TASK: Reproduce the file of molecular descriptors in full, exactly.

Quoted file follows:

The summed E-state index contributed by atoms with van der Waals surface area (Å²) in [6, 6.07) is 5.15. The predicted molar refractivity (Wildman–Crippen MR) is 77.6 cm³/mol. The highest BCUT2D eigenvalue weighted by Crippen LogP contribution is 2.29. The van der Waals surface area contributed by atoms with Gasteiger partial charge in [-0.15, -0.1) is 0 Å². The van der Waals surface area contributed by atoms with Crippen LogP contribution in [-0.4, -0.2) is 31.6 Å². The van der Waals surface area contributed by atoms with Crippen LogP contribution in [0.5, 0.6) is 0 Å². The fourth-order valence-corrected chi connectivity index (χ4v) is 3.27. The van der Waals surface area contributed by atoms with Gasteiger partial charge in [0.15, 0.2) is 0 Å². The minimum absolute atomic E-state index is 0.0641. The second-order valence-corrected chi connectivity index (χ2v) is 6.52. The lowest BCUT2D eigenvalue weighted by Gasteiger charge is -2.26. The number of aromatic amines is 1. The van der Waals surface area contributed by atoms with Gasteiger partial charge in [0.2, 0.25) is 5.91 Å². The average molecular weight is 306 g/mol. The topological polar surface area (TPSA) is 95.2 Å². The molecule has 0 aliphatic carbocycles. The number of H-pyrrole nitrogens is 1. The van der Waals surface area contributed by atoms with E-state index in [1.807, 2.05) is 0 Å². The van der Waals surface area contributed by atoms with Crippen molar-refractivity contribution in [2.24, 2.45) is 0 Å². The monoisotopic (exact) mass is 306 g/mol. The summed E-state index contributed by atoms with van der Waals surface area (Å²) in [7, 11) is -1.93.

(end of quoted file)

The summed E-state index contributed by atoms with van der Waals surface area (Å²) in [6, 6.07) is 5.15. The predicted molar refractivity (Wildman–Crippen MR) is 77.6 cm³/mol. The highest BCUT2D eigenvalue weighted by Crippen LogP contribution is 2.29. The van der Waals surface area contributed by atoms with Gasteiger partial charge in [-0.15, -0.1) is 0 Å². The van der Waals surface area contributed by atoms with Crippen LogP contribution in [-0.4, -0.2) is 31.6 Å². The van der Waals surface area contributed by atoms with Crippen LogP contribution in [0.5, 0.6) is 0 Å². The fourth-order valence-corrected chi connectivity index (χ4v) is 3.27. The van der Waals surface area contributed by atoms with Gasteiger partial charge in [0.15, 0.2) is 0 Å². The minimum absolute atomic E-state index is 0.0641. The second-order valence-corrected chi connectivity index (χ2v) is 6.52. The lowest BCUT2D eigenvalue weighted by Gasteiger charge is -2.26. The number of aromatic amines is 1. The van der Waals surface area contributed by atoms with Gasteiger partial charge in [0.2, 0.25) is 5.91 Å². The average molecular weight is 306 g/mol. The topological polar surface area (TPSA) is 95.2 Å². The molecule has 0 aliphatic carbocycles. The number of H-pyrrole nitrogens is 1. The van der Waals surface area contributed by atoms with E-state index in [1.807, 2.05) is 0 Å². The van der Waals surface area contributed by atoms with Crippen molar-refractivity contribution in [2.24, 2.45) is 0 Å². The monoisotopic (exact) mass is 306 g/mol. The summed E-state index contributed by atoms with van der Waals surface area (Å²) in [7, 11) is -1.93.